Ecosystem Health

Effects of the COVID-19 public health crisis related to biodiversity loss and ecosystem health
The ongoing COVID-19 pandemic, caused by zoonotic SARS-CoV-2, has important links to biodiversity loss and ecosystem health. These links range from anthropogenic activities driving zoonotic disease emergence and extend to the pandemic affecting biodiversity conservation, environmental policy, ecosystem services, and multiple conservation facets. Crucially, such effects can exacerbate the initial drivers, resulting in feedback loops that are likely to promote future zoonotic disease outbreaks.
Cities are wrestling with the practical challenges of transitioning urban water services to become water sensitive; capable of enhancing liveability, sustainability, resilience and productivity in the face of climate change, rapid urbanisation, degraded ecosystems and ageing infrastructure. Indicators can be valuable for guiding actions for improvement, but there is not yet an established index that measures the full suite of attributes that constitute water sensitive performance.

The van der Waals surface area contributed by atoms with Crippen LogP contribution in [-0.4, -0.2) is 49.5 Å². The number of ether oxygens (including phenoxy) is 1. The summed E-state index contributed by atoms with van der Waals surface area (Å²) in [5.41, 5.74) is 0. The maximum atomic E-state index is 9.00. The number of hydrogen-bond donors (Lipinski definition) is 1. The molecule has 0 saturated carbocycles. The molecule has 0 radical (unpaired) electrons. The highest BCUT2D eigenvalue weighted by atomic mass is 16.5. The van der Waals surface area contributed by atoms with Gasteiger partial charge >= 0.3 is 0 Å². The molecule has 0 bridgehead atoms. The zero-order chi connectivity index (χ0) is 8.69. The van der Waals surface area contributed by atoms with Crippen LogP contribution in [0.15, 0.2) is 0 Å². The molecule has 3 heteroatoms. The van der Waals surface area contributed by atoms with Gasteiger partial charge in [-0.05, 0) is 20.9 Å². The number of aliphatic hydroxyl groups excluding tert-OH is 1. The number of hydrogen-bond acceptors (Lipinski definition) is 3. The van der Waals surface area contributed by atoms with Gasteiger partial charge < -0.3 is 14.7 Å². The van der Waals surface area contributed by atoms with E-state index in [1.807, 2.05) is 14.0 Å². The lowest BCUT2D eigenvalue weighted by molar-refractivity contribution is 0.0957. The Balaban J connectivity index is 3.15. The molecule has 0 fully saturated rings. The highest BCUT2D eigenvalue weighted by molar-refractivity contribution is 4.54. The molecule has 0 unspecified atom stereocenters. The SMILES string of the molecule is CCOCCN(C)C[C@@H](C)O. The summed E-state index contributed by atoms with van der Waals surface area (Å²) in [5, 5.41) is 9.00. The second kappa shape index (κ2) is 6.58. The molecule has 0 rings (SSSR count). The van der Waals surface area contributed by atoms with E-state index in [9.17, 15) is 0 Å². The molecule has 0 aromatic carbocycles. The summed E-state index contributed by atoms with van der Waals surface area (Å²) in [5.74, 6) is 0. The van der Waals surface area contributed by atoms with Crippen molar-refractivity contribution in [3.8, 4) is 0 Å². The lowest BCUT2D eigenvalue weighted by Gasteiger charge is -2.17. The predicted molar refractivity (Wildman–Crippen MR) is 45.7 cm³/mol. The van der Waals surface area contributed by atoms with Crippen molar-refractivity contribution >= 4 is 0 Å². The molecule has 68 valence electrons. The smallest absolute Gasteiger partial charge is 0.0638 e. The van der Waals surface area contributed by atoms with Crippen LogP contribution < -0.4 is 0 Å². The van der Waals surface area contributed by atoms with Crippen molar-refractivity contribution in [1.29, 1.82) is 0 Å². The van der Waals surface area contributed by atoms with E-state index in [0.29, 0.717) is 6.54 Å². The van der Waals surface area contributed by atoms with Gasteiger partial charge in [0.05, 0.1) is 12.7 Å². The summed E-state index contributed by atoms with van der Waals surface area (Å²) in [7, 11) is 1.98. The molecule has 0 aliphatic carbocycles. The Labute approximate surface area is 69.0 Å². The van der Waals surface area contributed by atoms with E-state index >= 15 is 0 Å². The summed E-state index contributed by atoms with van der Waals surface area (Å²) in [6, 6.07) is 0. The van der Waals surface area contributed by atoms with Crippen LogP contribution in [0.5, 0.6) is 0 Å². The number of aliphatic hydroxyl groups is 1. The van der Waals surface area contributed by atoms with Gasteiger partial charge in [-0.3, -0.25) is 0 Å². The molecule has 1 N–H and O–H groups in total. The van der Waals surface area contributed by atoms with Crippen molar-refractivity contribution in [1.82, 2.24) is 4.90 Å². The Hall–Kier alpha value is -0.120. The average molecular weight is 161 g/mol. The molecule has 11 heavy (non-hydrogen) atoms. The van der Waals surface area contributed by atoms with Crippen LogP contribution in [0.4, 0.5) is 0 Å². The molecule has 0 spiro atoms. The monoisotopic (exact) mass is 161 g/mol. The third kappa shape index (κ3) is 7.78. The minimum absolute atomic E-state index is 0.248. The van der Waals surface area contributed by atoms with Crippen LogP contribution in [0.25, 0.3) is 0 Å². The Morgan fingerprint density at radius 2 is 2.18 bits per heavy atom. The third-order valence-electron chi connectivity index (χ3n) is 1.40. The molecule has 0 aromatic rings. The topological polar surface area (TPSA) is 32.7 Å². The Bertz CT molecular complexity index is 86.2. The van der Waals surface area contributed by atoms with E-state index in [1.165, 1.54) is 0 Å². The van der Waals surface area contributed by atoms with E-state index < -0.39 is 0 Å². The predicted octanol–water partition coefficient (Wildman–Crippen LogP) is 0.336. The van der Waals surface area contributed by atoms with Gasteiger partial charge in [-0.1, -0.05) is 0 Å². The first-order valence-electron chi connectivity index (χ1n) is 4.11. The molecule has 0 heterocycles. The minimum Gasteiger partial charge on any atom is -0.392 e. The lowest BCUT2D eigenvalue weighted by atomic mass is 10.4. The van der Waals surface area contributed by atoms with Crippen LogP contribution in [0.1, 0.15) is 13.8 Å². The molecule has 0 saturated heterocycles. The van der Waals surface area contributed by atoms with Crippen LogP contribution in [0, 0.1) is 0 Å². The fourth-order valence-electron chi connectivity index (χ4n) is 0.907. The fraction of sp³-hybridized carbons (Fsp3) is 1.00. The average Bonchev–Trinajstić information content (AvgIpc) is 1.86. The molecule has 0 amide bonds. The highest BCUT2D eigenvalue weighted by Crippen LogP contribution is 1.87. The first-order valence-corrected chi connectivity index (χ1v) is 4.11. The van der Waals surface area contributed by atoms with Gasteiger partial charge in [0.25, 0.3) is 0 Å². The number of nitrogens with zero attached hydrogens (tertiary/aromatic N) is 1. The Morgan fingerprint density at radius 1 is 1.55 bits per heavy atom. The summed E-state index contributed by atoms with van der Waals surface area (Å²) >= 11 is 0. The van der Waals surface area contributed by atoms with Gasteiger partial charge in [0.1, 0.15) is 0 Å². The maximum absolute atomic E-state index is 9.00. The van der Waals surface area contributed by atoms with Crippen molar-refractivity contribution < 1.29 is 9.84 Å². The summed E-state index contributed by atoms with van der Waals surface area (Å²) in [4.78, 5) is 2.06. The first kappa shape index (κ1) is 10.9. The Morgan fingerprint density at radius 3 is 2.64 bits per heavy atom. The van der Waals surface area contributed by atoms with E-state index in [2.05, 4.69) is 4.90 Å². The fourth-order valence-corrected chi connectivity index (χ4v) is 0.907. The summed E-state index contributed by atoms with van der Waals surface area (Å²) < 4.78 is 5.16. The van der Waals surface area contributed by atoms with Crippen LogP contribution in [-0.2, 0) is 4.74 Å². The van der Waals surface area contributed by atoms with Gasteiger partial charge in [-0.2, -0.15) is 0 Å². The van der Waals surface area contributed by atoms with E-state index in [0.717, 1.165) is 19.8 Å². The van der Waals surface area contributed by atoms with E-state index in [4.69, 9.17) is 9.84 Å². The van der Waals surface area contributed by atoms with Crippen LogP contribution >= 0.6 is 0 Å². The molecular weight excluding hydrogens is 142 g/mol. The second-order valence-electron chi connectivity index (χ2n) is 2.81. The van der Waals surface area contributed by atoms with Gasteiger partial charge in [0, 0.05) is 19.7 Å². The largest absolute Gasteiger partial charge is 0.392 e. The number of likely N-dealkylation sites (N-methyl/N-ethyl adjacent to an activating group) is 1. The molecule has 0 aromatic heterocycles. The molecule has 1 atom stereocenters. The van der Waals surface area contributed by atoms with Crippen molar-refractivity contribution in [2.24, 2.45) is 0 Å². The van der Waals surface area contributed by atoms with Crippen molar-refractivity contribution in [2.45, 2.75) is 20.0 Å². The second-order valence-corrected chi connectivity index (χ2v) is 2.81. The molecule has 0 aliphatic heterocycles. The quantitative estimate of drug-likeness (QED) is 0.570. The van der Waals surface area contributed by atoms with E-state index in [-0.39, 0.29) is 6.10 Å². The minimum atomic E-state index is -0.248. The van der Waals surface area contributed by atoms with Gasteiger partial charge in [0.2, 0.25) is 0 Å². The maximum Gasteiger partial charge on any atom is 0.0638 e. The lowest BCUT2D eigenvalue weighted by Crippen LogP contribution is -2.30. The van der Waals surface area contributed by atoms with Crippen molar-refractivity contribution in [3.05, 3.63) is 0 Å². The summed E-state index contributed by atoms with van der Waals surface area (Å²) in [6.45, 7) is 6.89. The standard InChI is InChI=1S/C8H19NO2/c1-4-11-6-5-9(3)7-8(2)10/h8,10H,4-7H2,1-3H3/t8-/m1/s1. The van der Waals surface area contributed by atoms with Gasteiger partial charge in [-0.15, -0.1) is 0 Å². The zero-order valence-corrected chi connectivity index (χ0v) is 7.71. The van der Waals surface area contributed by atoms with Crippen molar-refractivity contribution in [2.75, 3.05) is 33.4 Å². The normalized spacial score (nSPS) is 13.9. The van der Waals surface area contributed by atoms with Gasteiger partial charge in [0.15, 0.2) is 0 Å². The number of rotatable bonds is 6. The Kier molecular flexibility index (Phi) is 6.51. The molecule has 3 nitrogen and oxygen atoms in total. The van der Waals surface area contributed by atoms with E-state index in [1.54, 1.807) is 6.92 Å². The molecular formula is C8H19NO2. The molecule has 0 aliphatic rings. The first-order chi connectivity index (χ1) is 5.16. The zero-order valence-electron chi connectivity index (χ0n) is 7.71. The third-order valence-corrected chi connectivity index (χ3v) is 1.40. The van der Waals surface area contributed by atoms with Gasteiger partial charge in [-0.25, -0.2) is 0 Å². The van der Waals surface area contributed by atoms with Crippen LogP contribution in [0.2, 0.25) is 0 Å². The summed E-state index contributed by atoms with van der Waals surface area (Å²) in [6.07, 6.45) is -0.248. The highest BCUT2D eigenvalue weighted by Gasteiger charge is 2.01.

Humans, through agricultural fertilizer application, inject more reactive nitrogen (Nr) to terrestrial ecosystems than do natural sources. Ammonia volatilization is a major pathway of agricultural Nr loss. Using a process-based dynamic model, Shen et al. show that ammonia volatilization from agricultural land in the US will increase by up to 81% by the end of this century due to climate change alone, posing threats to food security, air quality, and ecosystem health, but mitigation strategies are available.